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Tampa Bay area pauses to honor veterans

At Tampa's James A. Haley VA Medical Center, they watched from wheelchairs and vintage cars.

They handed beads to children, and they stroked the hands of brain trauma patients.

They were as old as Evelyn Johnson, a World War II veteran who will turn 90 in January, and as young as Cohen Stead, 6 months old, whose father was shot in the head in Afghanistan.

Politicians and nurses, retired volunteers and fresh-faced high school band members, they came with a single purpose.

"I come here today to honor the veterans," said Luis Vega, 33, of Ruskin, "and to spend time with my brothers."

Communities throughout the Tampa Bay area observed Veterans Day on Wednesday with ceremonies that combined patriotic cheer with solemn recognition of the pain and sacrifice.

Hundreds attended the second annual parade at the Haley VA Medical Center.

U.S. Sen. George LeMieux, one of nearly a dozen elected officials, told the crowd, "you know that freedom is not free. … Today is for you. Every day, we remember you."

Next to the podium, under a protective canopy, a dozen patients sat in wheelchairs, tended by nurses and relatives.

"This is what it's all about, to honor those who serve us, and to do it where the war veterans are," said Dr. Steven Scott, who heads the polytrauma unit where many of the men are receiving care.

"The key here is community involvement," Scott said. "Look around you. You see young kids, older World War II veterans, families, a little bit of everything."

Adam Stead, 29, sat with his wife, Carrie, while Carrie's parents took care of their infant son. Injured two months ago, Stead arrived at the Haley VA Medical Center after a month in Bethesda, Md.

"They do a great job here," Carrie said. Her father, Vietnam veteran Danny Hope, agreed. "I can't be more appreciative for what they have done for Adam," he said.

Watching from across the parade route was Bob Silah, another Vietnam vet who runs the local support group, Operation Helping Hand. Among its activities, the organization sponsors monthly dinners for VA patients and their families.

"So many veterans, especially from Vietnam, never got this type of recognition," Silah said. "Unfortunately, we keep seeing more wounded and injured."

Near the front of the crowd was Vega, who is on 100 percent disability since his truck hit an explosive device three years ago in Iraq. A father of four, he is almost always in pain, he said, and makes regular trips to the VA for treatment.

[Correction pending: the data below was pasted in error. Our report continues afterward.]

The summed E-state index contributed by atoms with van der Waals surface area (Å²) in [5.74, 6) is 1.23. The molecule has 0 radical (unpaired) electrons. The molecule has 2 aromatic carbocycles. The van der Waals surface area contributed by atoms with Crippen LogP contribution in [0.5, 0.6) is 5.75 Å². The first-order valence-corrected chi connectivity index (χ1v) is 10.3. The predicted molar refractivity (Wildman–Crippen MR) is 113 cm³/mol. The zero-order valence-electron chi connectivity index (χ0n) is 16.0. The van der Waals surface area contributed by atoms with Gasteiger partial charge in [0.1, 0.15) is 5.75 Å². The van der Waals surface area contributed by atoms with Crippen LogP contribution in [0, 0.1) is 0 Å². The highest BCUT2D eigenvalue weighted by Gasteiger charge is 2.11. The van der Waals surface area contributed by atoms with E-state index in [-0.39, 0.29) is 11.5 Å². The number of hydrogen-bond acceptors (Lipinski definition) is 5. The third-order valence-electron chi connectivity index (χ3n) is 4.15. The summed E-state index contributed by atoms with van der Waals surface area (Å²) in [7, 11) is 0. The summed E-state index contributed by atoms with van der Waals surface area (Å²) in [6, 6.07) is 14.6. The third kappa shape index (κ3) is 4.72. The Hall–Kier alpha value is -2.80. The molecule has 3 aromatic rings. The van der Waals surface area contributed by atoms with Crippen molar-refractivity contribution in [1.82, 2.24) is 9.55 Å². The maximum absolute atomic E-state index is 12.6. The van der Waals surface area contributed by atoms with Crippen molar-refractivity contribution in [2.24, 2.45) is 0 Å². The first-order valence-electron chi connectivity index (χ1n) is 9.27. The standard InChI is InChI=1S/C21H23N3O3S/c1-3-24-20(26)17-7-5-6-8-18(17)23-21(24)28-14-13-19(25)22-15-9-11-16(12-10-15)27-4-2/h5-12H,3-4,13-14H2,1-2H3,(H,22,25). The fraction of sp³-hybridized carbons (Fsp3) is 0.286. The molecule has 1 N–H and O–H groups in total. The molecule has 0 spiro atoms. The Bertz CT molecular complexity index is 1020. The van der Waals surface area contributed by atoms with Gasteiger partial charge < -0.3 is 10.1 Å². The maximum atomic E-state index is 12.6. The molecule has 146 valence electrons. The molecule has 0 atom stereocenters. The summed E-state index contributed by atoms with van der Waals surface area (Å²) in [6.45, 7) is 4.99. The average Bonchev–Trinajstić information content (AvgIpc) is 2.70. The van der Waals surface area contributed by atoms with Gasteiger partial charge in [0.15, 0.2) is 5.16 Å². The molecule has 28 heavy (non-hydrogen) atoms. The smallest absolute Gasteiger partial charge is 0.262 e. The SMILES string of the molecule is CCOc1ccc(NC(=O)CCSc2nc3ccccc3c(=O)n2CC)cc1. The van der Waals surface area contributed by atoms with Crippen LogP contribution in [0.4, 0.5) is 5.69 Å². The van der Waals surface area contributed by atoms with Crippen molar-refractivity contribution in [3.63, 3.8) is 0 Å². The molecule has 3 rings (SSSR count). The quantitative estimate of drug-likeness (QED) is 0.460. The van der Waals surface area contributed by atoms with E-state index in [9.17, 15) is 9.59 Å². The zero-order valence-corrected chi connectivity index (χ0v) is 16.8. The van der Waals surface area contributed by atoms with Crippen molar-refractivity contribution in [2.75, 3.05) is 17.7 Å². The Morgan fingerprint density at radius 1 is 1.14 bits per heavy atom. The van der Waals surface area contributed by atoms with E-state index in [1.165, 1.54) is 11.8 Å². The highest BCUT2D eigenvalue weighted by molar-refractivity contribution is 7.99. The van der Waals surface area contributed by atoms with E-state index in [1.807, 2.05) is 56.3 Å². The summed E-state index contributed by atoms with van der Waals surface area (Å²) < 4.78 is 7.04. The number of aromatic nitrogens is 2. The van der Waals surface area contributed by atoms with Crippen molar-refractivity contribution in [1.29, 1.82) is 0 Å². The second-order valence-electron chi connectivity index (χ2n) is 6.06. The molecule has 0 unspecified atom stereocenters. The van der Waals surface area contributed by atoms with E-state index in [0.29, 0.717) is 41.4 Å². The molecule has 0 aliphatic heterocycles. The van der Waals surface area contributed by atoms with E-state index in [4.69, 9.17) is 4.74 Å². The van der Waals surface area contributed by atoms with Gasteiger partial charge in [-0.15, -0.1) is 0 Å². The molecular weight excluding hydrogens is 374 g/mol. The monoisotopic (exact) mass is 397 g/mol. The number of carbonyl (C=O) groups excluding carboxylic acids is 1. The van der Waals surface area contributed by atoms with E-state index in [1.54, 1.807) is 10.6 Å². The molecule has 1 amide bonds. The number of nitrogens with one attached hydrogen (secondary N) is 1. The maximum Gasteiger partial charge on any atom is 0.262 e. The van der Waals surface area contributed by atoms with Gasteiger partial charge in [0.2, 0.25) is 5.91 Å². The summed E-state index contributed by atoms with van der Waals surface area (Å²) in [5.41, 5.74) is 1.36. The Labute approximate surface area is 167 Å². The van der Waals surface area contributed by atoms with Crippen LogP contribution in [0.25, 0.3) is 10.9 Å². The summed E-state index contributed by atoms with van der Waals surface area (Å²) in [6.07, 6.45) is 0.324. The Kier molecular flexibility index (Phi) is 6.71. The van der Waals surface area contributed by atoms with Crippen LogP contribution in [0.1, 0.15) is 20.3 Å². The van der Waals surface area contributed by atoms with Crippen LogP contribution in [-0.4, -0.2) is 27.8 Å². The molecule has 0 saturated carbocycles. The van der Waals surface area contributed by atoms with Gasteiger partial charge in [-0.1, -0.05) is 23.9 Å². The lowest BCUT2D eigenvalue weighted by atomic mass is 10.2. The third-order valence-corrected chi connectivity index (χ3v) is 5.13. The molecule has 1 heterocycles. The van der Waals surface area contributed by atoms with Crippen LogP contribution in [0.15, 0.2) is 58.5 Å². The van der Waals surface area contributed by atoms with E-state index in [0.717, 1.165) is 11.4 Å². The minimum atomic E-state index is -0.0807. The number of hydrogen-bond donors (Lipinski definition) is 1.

"I just want to get better, but it's hard," said Vega, who sustained a concussion and hearing loss, plus injuries to his back, knee and shoulder.

"We're not going to quit," Scott said. "For the rest of their lives, it's our obligation back to them."


Natividad Kennedy was among the estimated 2,500 in Bushnell to attend Veterans Day ceremonies at Florida National Cemetery.

Kennedy, 66, came from Orlando to see her husband, Gerald, an Air Force veteran who was buried here in February 2008. She placed a bouquet of mixed flowers on his grave.

"It hurts, but it's nice to be here," Kennedy said. Then she shared that each time she visits the cemetery, the number of graves increases. "It's sad."

The crowd at Bushnell included all ages, some in wheelchairs, some in strollers. They carried sepia-toned photos of family members.

"This is the day when we need to give thanks to those who really sacrificed so much," said U.S. Rep. Ginny Brown-Waite, R-Brooksville. The congresswoman's husband is also buried here.

A light drizzle fell after her speech, and strangers shared their umbrellas and then, as if scripted, the sun reappeared for the singing of God Bless the USA. The crowd held hands.

St. Petersburg

Hundreds of people began gathering at Bay Pines VA Medical Center early Wednesday, looking to honor the area's veterans on Veterans Day. Many came dressed in uniforms and suits.

Just before the 10 a.m. ceremony, St. Petersburg Mayor-elect Bill Foster arrived, eager to be a part of the crowd.

"I'm grateful for every one (of the veterans), and I wouldn't miss it for anything," Foster said.

Keynote speaker state Rep. H. William Heller, D-St. Petersburg, who served in the Army in the 1950s, addressed the veterans and said his father always made his family celebrate three holidays: Memorial Day, Independence Day and Veterans Day.

"My uniform is one of the most cherished items in my closet, and it will always be so," he said. "Yes, freedom is definitely not free, and no group has ever known this fact more than our veterans."

Keswick Christian School Wind Ensemble and Choir performed at the event, and there was a firing detail and a wreath presentation. Bay Pines estimated 1,200 people showed up for the event.

Sun City Center

About 300 people — mostly veterans — gathered in the town's community center to listen to a Special Operations Command worker and retired Marine Capt. James W. Cluck.

"As I look around the room there are a lot of folks that may not have been in the service recently," Cluck said to the residents of retirement community, who laughed.

Cluck compared the veterans from earlier wars to the soldiers serving in the war now, and assured the men and women they were in good hands.

"They stand ready to do the job," Cluck said. "Days like today give us the opportunity to thank them."

In Pasco County, the St. Jude's Homeless Veterans Resource Center will have a celebration from 11 a.m. to 4 p.m. at the Rotary Concourse Pavilion, 15323 State Road 52, in Land O'Lakes.

Tampa Bay area pauses to honor veterans 11/11/09 [Last modified: Wednesday, November 11, 2009 3:50pm]
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